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Appreciate everything you have all said, but when I mean 'focus bother' I mean a complete inability to get any kind of focus at all. To demonstrate, here's a quick example of what I mean (through the 6mm):

focus.jpg

The seeing was awful last night and I wasn't expecting much at all. The above illustration is a when the 6mm is correctly placed in to the scope, only by pulling it p out of the scope a bit could I resolve the shape of Saturn. So, while I expected the view to be rough, I'm concerned that the EP is no longer able to sit properly in the scope. It needs to pulled this way and that to be able to resolve (to the best of it's ability given the conditions).

This is just in case I haven't explained myself very well with my initial post - it may be that all your well received advice above stands. But just in case.

Many thanks! :)

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First check the focus on the Moon, or distant terretrial objects in daylight. Saturn might have been a seeing problem.

If you can reach focus by pulling the EP up a bit in the focuser, such that you can still screw it tight, then you've got no problem - just use it that way.

To get focus with an EP it needs to be a particular distance from the primary (measured from primary to secondary and from secondary to EP). You seem to have found that your EP suddenly needs to be moved further away than it used to - the only way that could happen would be if the primary had got moved up inside the tube, or the secondary had moved, or your eye has changed.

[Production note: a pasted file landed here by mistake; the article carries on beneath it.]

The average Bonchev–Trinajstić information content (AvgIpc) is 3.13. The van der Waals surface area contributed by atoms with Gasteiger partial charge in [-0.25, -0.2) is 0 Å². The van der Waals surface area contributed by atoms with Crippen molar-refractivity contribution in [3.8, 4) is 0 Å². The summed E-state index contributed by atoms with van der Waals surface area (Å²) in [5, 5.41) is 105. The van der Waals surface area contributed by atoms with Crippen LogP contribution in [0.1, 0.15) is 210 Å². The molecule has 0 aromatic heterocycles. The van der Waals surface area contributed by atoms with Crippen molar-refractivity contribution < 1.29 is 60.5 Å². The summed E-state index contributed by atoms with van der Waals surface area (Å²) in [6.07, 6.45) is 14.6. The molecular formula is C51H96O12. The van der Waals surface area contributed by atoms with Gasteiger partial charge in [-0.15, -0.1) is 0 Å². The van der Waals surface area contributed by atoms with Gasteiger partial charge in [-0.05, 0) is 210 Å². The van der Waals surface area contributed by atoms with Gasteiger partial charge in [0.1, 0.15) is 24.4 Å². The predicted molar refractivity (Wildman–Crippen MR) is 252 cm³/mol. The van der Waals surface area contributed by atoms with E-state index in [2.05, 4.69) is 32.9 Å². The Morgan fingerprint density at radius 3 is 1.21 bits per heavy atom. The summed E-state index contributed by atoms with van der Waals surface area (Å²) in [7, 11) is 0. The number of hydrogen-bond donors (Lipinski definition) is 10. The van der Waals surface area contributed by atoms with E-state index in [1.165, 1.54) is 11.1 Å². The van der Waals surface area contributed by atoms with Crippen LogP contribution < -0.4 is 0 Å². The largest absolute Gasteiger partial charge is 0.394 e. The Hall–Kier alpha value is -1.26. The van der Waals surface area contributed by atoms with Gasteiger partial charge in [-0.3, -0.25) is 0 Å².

Since you say you've never collimated, I don't see how the primary or secondary could have moved, unless perhaps ypou dropped the scope at some point. And I tihnk we can also discount a drastic change in your eyesight.

If your scope were a flextube then I'd put it down to the length of the extension having changed a bit, but it looks like your scope isn't one of those.

I have a flextube, and I've had exactly the sort of problem you're describing, but in my case it was due to moving the primary too far during collimation, or not extending the struts properly. And incidentally, miscollimation in itself will not produce out-of-focus images.